The Amistad Affair
1856 Kansas Meeting
The Yale class
of 1833 included Charles Torrey, who became a minister, but later chose
to abandon the ministry in favor of the abolitionist call:
In December 1841, he
went to Washington as correspondent for several papers, and in January,
1842, suffered a brief detention in jail for attending as reporter
a slaveholders' convention in Annapolis (139).
This experience in jail
apparently did not deter him:
About the first of May,
1844, he went to Baltimore, to make that his headquarters while assisting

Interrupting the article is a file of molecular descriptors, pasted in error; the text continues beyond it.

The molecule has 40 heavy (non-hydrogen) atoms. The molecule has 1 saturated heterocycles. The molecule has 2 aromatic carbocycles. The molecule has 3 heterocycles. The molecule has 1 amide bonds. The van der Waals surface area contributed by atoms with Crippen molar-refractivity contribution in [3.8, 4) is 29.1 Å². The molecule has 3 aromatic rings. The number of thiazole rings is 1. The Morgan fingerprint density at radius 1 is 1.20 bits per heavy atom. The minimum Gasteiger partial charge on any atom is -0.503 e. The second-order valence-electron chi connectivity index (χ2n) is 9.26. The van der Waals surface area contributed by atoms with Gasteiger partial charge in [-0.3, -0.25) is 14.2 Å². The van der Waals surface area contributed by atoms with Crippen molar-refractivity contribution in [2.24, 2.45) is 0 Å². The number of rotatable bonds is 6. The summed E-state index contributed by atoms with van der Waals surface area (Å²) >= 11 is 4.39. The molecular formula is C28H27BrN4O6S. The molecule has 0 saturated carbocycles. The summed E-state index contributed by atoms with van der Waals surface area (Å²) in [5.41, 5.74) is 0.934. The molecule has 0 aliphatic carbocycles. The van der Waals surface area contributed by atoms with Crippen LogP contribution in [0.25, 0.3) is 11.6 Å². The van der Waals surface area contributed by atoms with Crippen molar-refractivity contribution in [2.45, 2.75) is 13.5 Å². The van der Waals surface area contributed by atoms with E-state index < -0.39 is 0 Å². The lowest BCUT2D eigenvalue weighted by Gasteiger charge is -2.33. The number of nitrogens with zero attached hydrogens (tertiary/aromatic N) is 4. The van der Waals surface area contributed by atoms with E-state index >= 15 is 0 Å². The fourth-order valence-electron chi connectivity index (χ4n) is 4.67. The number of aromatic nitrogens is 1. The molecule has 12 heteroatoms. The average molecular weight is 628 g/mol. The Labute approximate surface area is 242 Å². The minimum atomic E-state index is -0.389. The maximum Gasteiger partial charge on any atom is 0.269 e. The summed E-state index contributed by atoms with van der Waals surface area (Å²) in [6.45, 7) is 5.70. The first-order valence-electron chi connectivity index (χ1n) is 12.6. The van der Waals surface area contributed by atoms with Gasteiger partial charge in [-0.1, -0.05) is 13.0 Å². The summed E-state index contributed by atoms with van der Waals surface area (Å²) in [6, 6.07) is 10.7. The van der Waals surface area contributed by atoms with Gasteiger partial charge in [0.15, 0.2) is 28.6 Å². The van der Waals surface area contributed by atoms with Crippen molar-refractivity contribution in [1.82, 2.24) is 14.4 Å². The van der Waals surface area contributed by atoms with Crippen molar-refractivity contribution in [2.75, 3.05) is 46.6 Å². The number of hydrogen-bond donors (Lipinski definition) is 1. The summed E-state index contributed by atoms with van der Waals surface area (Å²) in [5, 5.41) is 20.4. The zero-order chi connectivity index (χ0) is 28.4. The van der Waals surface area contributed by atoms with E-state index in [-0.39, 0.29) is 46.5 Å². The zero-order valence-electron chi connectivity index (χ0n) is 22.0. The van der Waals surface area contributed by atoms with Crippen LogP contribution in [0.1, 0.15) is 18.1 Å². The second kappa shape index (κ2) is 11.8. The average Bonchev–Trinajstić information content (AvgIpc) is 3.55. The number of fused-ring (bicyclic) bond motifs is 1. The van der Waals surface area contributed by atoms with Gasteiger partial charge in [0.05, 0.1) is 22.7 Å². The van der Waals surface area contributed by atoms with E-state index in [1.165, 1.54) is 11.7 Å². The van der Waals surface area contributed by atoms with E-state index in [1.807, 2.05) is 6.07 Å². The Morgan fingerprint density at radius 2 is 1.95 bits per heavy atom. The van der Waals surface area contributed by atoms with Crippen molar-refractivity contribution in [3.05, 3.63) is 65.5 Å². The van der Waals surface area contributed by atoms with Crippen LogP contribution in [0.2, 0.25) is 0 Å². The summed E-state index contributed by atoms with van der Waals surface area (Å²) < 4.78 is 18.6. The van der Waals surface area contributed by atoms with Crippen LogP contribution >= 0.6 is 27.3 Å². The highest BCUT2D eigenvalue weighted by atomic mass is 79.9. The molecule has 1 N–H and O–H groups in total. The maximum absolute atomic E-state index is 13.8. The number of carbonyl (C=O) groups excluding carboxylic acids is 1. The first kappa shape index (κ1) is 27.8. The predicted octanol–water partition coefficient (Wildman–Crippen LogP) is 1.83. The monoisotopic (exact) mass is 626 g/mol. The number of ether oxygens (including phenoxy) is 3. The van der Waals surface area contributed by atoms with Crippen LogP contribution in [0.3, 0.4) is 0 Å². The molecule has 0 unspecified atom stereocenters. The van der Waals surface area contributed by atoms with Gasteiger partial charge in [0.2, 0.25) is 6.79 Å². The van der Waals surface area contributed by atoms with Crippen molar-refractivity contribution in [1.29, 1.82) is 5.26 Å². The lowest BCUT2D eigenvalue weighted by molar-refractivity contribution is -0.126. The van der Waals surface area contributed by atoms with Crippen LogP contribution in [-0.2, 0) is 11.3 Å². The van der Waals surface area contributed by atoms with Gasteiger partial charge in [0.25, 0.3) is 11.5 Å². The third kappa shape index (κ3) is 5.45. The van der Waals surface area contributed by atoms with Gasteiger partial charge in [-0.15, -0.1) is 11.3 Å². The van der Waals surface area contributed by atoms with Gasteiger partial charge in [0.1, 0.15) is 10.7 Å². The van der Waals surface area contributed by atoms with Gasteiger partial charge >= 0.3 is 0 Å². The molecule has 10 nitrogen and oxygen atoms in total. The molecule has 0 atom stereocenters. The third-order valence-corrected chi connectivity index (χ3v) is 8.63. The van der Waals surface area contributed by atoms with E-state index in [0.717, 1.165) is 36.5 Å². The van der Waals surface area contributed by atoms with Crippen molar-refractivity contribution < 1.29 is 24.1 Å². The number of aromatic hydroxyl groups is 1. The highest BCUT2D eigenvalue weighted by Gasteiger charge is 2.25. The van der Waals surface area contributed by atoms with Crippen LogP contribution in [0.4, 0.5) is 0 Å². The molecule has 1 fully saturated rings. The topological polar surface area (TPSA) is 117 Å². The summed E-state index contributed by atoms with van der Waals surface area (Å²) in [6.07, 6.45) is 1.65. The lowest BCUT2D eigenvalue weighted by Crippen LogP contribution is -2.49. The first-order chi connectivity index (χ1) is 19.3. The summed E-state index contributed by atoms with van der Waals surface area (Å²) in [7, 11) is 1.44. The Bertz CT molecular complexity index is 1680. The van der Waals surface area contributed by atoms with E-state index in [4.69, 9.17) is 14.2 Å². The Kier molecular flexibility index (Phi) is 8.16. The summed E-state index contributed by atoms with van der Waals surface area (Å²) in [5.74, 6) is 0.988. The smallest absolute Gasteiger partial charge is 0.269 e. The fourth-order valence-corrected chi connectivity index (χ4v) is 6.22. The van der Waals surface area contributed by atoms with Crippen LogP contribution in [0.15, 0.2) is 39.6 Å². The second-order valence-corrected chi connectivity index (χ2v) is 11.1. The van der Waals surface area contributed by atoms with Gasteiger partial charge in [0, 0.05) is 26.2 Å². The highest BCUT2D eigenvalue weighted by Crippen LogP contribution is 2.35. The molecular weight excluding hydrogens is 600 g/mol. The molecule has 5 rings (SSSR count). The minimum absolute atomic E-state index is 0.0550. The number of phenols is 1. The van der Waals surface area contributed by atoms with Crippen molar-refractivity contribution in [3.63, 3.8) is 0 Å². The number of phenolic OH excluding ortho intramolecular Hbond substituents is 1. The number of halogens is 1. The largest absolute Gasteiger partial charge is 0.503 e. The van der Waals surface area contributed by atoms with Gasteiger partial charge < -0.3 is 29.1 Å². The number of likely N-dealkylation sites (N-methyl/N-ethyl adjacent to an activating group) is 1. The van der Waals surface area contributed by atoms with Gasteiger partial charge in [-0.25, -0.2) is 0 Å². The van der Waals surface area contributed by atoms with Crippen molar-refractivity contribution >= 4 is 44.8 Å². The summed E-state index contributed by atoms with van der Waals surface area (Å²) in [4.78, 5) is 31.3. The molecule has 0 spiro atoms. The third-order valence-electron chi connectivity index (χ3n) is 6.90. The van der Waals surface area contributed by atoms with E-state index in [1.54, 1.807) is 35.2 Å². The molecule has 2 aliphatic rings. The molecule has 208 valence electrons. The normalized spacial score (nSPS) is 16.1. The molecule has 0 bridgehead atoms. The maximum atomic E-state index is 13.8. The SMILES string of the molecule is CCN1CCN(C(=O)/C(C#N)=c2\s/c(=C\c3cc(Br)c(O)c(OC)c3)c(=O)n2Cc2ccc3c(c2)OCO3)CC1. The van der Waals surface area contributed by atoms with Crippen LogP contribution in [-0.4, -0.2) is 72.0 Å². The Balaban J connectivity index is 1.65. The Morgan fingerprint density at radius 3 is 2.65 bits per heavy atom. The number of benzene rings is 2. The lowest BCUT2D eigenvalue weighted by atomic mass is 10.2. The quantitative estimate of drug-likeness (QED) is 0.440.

slaves in Maryland and Virginia escape to the North. On June 24 he
was arrested in Baltimore, on the complaint of a Virginia slave-dealer,
for aiding slaves to escape, and this was immediately followed by
similar action on the part of a Maryland citizen.
He was again imprisoned,
and convicted, this time with more dire consequences:
From his residence in
Baltimore [he] assisted in the escape of nearly four hundred slaves.
Detected, he was condemned to six years of hard labor. He died in
prison in 1846 of pulmonary tuberculosis at the age of 33 (140).
There is no building on
the Yale campus that honors Charles Torrey.
Numbers in parentheses refer
to notes. See the notes page.